Well, ok, I won't go that far - Hitch's reputation is safe. But Vertigo's isn't; this is no masterpiece, and far from the director's greatest work. Instead, this is the one film where he deserted his "popcorn" approach to creating thrills and opted for a more pensive and "mature" style, thinking this would prove him the artist so many denied that he was. It does just the opposite - by playing down what he did best (building and sustaining suspense), Hitchcock is left rudderless, and his attempt at "adult" themes just look embarrassing.

It's beautiful to look at, of course - one of the most sumptuous visual experiences in the entire history of movies. The redwoods scene, and the Golden Gate Bridge - fantastic! The scenes in the museum, too - absolutely ravishing. But, alas, great photography does not make a great movie. If only Vertigo were a coffee table book, then it might truly deserve the classic status it has been accorded.

I don't know, I guess if you're a fan of the technical aspects of cinema, and love Hitchcock for his visual bravura and like to analyze his technique, there's probably a lot here for you to enjoy (and is no doubt why it's so loved by other directors). But if you're like me, and enjoy Hitchcock films for their pure ability to keep you tense and on the edge of your seat, Vertigo is not the film to watch.
Unforgettable and fascinating film about a retired police falling in love with a strange woman
Classic and haunting suspense by the master himself , Hitchcock , dealing with tragic events when an ex-cop keeps an eye on a gorgeous woman . Genuinely great movie focuses a San Francisco ex-detective (James Stewart) suffering from acrophobia , fear the heights , as he is contracted to shadow an old chum(Tom Helmore)'s wife . He investigates the rare activities of an old friend's spouse, all the while becoming dangerously obsessed with her . He finds himself eventually falling in love with her (Kim Novak) , then , tragic drama and fateful events stark .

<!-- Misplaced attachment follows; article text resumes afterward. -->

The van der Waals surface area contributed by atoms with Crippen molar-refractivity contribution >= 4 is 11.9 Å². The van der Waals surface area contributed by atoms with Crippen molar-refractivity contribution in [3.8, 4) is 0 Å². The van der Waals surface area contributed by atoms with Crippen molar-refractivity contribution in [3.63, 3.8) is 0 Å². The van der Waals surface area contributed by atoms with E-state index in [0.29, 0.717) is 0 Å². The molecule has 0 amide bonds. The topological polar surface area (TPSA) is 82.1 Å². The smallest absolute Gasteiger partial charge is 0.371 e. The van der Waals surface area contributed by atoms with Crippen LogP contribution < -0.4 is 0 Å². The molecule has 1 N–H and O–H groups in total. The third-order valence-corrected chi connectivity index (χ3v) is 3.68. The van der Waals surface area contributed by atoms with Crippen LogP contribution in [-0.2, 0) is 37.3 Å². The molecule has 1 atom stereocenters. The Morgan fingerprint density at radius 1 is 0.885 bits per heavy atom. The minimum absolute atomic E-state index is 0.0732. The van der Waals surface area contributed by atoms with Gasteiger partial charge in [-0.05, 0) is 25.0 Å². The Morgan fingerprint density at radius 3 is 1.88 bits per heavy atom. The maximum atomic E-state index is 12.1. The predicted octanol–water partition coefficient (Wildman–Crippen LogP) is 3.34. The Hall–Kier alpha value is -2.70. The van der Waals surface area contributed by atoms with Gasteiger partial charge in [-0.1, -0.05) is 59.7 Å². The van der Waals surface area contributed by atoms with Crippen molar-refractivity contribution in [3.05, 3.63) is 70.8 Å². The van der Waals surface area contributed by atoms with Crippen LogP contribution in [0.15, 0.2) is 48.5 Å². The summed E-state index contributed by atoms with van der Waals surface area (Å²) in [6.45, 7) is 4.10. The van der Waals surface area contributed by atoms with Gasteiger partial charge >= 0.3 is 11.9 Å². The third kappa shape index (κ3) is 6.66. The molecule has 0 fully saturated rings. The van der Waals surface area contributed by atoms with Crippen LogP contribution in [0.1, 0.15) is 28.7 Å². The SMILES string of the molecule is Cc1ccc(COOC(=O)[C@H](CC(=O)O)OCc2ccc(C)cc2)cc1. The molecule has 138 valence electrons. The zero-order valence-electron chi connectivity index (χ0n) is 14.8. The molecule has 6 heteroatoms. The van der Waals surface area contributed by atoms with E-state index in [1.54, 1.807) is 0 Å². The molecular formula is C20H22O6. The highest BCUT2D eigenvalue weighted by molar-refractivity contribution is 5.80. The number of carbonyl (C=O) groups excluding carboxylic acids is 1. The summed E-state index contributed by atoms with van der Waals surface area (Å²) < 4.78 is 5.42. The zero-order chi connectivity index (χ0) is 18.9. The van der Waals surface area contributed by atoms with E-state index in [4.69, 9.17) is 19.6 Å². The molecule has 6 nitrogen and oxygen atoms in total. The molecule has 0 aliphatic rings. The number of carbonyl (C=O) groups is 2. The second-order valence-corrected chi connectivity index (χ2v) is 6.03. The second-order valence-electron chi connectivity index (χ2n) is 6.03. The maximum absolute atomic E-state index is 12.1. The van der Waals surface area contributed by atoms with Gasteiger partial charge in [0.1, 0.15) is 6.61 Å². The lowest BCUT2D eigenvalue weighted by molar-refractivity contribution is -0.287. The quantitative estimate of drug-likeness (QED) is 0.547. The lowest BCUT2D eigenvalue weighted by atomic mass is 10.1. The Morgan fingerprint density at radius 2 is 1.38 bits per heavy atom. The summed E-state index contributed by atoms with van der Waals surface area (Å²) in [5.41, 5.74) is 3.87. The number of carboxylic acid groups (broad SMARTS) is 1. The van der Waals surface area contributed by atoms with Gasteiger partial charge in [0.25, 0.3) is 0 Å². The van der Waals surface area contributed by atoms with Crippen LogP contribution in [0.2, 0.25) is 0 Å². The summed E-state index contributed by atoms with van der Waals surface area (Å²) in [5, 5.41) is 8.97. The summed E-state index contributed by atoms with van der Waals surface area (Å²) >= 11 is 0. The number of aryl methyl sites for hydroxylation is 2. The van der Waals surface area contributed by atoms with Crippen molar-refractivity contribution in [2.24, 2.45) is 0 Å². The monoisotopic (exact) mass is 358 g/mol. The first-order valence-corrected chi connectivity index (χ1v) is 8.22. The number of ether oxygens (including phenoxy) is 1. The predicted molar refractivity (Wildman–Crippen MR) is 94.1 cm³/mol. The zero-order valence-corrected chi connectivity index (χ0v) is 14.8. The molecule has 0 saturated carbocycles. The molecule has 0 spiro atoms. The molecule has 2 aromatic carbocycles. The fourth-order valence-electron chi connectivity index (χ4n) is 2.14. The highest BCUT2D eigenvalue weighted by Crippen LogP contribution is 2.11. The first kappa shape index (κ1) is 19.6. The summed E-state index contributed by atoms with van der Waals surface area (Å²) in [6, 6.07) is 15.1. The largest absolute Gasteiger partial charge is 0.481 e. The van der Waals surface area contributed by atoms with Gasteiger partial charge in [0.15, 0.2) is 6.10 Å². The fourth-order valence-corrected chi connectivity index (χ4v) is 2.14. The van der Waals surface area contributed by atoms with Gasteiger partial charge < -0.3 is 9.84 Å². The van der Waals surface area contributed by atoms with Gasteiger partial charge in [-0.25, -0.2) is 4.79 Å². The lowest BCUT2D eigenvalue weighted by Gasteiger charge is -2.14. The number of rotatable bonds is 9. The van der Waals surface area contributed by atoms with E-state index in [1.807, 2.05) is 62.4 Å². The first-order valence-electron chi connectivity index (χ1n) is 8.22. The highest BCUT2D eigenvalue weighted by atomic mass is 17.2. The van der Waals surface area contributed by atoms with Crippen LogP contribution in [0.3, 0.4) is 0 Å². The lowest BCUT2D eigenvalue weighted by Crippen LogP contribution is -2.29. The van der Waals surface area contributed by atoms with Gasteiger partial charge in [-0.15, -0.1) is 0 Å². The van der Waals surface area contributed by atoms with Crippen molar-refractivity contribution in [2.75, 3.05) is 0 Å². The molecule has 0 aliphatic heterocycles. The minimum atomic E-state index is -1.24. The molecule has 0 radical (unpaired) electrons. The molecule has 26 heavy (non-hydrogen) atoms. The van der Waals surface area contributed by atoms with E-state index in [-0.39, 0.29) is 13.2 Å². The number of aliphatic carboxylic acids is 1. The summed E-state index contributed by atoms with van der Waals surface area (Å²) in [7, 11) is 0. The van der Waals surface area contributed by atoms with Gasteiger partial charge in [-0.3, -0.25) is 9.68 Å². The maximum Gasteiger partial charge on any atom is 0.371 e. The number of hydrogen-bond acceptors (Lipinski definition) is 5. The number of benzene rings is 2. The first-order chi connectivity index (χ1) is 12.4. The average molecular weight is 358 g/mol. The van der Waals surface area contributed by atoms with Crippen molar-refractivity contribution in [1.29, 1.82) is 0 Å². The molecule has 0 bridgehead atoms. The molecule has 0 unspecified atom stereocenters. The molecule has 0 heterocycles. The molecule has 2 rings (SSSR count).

The first part of this extraordinary production results to be slow-moving ; however , the rest takes off at fast speed . Hitch plays on the senses and keeps the suspense and action in feverish pitch . All the elements for a suspenseful evening are in place and things move at an intelligent pace . The story is typical Hitch fare , an issue of fake identity and treason that embroils a man in suicide and murder . Hitch had one of most charming actors of all Hollywood as James Stewart stars a detective who has acrophobia , he also played ¨Man who knew too much¨ and ¨Rear window¨. Furthermore , a marvelous Kim Novak at her best . Good secondary role from Barbara Bed Geddes as eternal girlfriend and Henry Jones as judge . As usual , Hitch's cameo as man walking . Samuel Taylor screen-written from the interesting novel ¨From among the dead¨ by Pierre Boileau . Colorful cinematography in dreamlike style by Robert Burks , Hitch's ordinary . Very good sets and production design by Henry Bumstead and Hal Pereira . Riveting and thrilling musical score by Bernard Herrmann who composed various masterpieces for Hitch as ¨North by Northwest¨, ¨Psycho¨ , ¨Wrong guilty¨ and ¨The trouble with Harry¨

Vertigo is one of Hitch's most stylish and discussed films and will keep you riveted and excited until the edge-of-your-seat . Indispensable seeing this quintessential Hitch movie , demanding numerous viewings .
My favorite movie of alltime!
I have seen ALOT of movies in my life, but none have moved me the way Vertigo has...It's simply brilliant...the more times one views it, the more one picks up from it...a true masterpiece from the master himself...When I think Vertigo, I think the colors red and green...when I think Vertigo I think obsession with love, and the film itself...This movie is so deep that you could write a thesis on it and keep adding to it from time to time...Hitchcock really gave his all in this picture...it's about the ultimate love...wanting to achieve the ultimate love, and, as happens in life, never having love turn out to be the way we want it to be...all star performances by Stewart, Novak and Bel Geddes make this visually stunning masterpiece a true film classic...Newly restored, the DVD version simply blows you out of the water....I have seen the movie about 20 times now, and everytime I love it more...Vertigo is the ultimate cult film for me, as I keep going back to it more and more...considering it's dark storyline, it must be a glut for punishment, but Hitch only keeps me wanting more....10 stars...only because I can't give it 100 stars!